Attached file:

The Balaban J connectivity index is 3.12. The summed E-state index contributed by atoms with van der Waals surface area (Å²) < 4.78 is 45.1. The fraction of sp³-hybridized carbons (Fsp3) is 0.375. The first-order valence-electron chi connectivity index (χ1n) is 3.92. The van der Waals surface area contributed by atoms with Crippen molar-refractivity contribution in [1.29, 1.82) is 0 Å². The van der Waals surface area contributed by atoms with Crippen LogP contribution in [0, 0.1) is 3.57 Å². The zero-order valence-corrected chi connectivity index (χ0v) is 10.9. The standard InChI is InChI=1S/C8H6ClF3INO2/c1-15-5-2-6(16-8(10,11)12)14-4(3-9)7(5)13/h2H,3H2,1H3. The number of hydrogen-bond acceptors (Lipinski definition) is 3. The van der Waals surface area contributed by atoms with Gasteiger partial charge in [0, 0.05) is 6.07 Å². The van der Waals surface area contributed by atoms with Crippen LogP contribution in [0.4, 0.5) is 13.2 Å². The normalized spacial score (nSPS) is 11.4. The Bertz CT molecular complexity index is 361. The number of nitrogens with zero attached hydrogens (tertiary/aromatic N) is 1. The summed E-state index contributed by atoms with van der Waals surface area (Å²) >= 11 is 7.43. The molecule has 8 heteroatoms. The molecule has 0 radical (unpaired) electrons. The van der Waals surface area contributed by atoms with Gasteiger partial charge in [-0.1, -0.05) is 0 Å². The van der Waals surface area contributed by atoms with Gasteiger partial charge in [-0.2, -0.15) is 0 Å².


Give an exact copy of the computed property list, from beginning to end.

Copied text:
The Balaban J connectivity index is 3.12. The summed E-state index contributed by atoms with van der Waals surface area (Å²) < 4.78 is 45.1. The fraction of sp³-hybridized carbons (Fsp3) is 0.375. The first-order valence-electron chi connectivity index (χ1n) is 3.92. The van der Waals surface area contributed by atoms with Crippen molar-refractivity contribution in [1.29, 1.82) is 0 Å². The van der Waals surface area contributed by atoms with Crippen LogP contribution in [0, 0.1) is 3.57 Å². The zero-order valence-corrected chi connectivity index (χ0v) is 10.9. The standard InChI is InChI=1S/C8H6ClF3INO2/c1-15-5-2-6(16-8(10,11)12)14-4(3-9)7(5)13/h2H,3H2,1H3. The number of hydrogen-bond acceptors (Lipinski definition) is 3. The van der Waals surface area contributed by atoms with Gasteiger partial charge in [0, 0.05) is 6.07 Å². The van der Waals surface area contributed by atoms with Crippen LogP contribution in [0.4, 0.5) is 13.2 Å². The normalized spacial score (nSPS) is 11.4. The Bertz CT molecular complexity index is 361. The number of nitrogens with zero attached hydrogens (tertiary/aromatic N) is 1. The summed E-state index contributed by atoms with van der Waals surface area (Å²) >= 11 is 7.43. The molecule has 8 heteroatoms. The molecule has 0 radical (unpaired) electrons. The van der Waals surface area contributed by atoms with Gasteiger partial charge in [-0.1, -0.05) is 0 Å². The van der Waals surface area contributed by atoms with Gasteiger partial charge in [-0.2, -0.15) is 0 Å².